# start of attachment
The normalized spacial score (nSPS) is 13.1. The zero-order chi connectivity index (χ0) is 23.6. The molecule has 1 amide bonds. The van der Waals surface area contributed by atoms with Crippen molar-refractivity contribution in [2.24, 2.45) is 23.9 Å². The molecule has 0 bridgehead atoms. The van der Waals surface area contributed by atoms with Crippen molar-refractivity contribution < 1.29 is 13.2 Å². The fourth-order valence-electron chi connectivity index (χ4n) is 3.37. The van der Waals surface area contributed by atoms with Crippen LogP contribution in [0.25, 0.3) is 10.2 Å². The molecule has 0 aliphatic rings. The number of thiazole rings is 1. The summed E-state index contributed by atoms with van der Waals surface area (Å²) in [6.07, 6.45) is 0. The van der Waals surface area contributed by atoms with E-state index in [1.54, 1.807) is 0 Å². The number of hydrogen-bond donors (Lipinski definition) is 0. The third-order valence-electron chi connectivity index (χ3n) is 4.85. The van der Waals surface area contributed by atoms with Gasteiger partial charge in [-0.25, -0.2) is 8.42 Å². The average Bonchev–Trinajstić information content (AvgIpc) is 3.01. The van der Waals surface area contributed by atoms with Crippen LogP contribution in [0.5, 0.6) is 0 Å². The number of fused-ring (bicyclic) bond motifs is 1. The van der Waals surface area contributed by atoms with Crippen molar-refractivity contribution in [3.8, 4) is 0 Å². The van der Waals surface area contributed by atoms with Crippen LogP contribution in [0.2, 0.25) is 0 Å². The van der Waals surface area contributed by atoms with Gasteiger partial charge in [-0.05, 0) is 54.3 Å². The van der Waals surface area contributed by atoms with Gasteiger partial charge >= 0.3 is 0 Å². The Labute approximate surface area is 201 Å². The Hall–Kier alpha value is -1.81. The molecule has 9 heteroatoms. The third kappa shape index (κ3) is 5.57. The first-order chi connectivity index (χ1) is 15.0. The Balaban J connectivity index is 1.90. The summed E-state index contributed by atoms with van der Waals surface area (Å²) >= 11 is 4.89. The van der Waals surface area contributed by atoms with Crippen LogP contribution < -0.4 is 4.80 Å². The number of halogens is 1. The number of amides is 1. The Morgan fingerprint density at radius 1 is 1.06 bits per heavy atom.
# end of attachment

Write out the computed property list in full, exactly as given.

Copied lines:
The normalized spacial score (nSPS) is 13.1. The zero-order chi connectivity index (χ0) is 23.6. The molecule has 1 amide bonds. The van der Waals surface area contributed by atoms with Crippen molar-refractivity contribution in [2.24, 2.45) is 23.9 Å². The molecule has 0 bridgehead atoms. The van der Waals surface area contributed by atoms with Crippen molar-refractivity contribution < 1.29 is 13.2 Å². The fourth-order valence-electron chi connectivity index (χ4n) is 3.37. The van der Waals surface area contributed by atoms with Crippen LogP contribution in [0.25, 0.3) is 10.2 Å². The molecule has 0 aliphatic rings. The number of thiazole rings is 1. The summed E-state index contributed by atoms with van der Waals surface area (Å²) in [6.07, 6.45) is 0. The van der Waals surface area contributed by atoms with E-state index in [1.54, 1.807) is 0 Å². The number of hydrogen-bond donors (Lipinski definition) is 0. The third-order valence-electron chi connectivity index (χ3n) is 4.85. The van der Waals surface area contributed by atoms with Gasteiger partial charge in [-0.25, -0.2) is 8.42 Å². The average Bonchev–Trinajstić information content (AvgIpc) is 3.01. The van der Waals surface area contributed by atoms with Crippen LogP contribution in [0.5, 0.6) is 0 Å². The number of fused-ring (bicyclic) bond motifs is 1. The van der Waals surface area contributed by atoms with Crippen molar-refractivity contribution in [3.8, 4) is 0 Å². The van der Waals surface area contributed by atoms with Crippen LogP contribution in [0.2, 0.25) is 0 Å². The van der Waals surface area contributed by atoms with Gasteiger partial charge in [-0.05, 0) is 54.3 Å². The van der Waals surface area contributed by atoms with Gasteiger partial charge >= 0.3 is 0 Å². The Labute approximate surface area is 201 Å². The Hall–Kier alpha value is -1.81. The molecule has 9 heteroatoms. The third kappa shape index (κ3) is 5.57. The first-order chi connectivity index (χ1) is 15.0. The Balaban J connectivity index is 1.90. The summed E-state index contributed by atoms with van der Waals surface area (Å²) >= 11 is 4.89. The van der Waals surface area contributed by atoms with Crippen LogP contribution < -0.4 is 4.80 Å². The number of halogens is 1. The number of amides is 1. The Morgan fingerprint density at radius 1 is 1.06 bits per heavy atom.